Through more recent critically acclaimed works, Tim O'Brien has established himself as an author to be reckoned with; he is able to craft stories that are beguiling and sobering, hooking readers from the very start."Northern Lights" is O'Brien's debut novel, published originally in 1975, and it reads like a first novel, raw with possible revision needed.Yet for those who have read other O'Brien works it is still a fascinating and telling look at the voice he would later develop.
As usual, the undercurrent of Vietnam is present in "Northern Lights".It is the tale of two brothers and how they disconnect and reconnect after one returns home from war.Harvey Perry, the soldier, was always the beloved son; the youngest child, seemingly revered by their father.Paul Perry, the older son, was always the beleaguered son; meant to follow in his father's footsteps, but not wanting to be like the old man.The brothers consistently found themselves at odds with each other, especially when it came to their father.When Harvey returns from Vietnam, the brothers are forced to confront the differences they had, and the false impressions they have grown up believing to be true.This happens while the brothers are trapped in a blizzard during a ski trip through the Minnesota north woods; lost for weeks on end, they must rely upon one another to make it out, and roles easily become reversed.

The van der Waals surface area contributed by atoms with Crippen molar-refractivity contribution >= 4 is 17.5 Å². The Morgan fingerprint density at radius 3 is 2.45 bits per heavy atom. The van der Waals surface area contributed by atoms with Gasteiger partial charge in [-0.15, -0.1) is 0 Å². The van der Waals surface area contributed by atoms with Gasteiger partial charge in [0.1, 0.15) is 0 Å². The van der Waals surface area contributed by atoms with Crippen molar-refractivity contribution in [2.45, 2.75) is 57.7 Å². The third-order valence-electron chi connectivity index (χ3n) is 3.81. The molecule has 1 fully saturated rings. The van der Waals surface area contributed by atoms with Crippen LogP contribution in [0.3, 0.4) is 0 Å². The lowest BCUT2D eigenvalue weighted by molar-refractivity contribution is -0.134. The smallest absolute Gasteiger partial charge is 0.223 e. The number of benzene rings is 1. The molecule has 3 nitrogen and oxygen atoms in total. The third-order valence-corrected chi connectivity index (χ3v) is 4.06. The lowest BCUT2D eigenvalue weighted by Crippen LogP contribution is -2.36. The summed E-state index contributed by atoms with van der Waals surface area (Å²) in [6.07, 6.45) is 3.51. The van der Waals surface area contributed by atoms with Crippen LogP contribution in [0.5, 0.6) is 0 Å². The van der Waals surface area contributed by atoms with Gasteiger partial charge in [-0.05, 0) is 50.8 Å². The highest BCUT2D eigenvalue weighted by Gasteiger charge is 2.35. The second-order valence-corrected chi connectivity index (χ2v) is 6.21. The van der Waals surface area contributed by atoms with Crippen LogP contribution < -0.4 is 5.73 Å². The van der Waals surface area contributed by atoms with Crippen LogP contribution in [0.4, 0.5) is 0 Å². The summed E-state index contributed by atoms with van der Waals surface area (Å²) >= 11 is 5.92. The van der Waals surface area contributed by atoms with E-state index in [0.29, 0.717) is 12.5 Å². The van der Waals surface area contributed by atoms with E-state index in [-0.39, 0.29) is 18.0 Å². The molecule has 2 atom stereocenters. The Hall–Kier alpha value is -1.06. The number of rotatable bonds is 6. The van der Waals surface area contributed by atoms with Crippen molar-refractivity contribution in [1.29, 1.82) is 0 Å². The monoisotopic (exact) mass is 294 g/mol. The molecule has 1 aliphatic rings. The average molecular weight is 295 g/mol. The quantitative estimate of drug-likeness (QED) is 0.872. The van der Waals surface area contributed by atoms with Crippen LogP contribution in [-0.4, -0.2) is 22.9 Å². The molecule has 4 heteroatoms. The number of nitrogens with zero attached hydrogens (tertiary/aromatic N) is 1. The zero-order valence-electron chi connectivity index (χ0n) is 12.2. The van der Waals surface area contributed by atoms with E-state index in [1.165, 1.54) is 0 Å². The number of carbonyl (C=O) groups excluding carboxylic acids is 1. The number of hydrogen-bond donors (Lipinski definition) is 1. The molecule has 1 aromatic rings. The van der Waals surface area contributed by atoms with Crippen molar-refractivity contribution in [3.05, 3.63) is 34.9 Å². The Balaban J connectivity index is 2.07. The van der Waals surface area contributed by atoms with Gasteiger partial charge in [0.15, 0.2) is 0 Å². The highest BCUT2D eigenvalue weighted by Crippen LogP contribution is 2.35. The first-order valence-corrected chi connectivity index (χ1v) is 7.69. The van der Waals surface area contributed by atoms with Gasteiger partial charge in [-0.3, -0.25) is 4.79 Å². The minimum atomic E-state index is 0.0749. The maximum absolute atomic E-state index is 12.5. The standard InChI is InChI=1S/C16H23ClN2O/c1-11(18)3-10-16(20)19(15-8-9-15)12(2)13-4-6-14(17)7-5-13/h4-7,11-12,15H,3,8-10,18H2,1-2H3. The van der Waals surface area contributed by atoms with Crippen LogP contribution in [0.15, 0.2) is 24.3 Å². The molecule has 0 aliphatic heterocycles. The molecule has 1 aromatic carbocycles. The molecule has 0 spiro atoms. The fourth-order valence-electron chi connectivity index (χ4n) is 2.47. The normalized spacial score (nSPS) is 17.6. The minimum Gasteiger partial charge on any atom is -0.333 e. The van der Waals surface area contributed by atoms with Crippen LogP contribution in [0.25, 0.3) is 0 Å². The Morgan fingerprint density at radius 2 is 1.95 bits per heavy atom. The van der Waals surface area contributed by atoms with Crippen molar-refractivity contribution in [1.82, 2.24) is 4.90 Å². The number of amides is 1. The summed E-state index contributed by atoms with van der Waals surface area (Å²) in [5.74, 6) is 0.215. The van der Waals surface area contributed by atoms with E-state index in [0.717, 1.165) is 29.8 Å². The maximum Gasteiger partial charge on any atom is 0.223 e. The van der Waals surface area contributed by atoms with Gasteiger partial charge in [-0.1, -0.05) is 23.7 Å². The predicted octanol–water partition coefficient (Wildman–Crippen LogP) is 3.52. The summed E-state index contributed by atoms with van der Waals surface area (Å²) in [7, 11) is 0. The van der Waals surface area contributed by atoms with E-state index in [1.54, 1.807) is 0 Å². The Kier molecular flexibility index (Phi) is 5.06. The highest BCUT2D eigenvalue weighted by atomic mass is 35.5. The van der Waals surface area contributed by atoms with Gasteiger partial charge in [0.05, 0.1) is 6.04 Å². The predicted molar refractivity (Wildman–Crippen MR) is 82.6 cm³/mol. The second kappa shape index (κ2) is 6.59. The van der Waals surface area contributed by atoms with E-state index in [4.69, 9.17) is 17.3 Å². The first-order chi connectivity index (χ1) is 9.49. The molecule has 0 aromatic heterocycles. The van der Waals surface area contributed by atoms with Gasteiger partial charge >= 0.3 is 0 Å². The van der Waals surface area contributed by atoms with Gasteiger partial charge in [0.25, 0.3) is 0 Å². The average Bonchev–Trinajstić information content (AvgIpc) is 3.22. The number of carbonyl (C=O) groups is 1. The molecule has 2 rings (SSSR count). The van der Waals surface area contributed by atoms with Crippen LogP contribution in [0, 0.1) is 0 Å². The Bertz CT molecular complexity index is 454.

O'Brien is a master storyteller; his novels are full of poetic observations about the miniutae of everyday life peppered with dialogue and characters that are vividly realistic.It is easy to see "Northern Lights" as a first novel; the blizzard that traps the brothers in the woods also traps the readers.As Paul Perry blunders and wanders about, the narrative is rambling and unfocused.There always seems to be hints at great revelations to come, but O'Brien fails upon the delivery of such secrets; more seems to remain hidden than is revealed.However, ever-present is the voice with which O'Brien infuses his creations.These characters are living, breathing beings, whose lives are haunting depictions of what lies within every man's soul.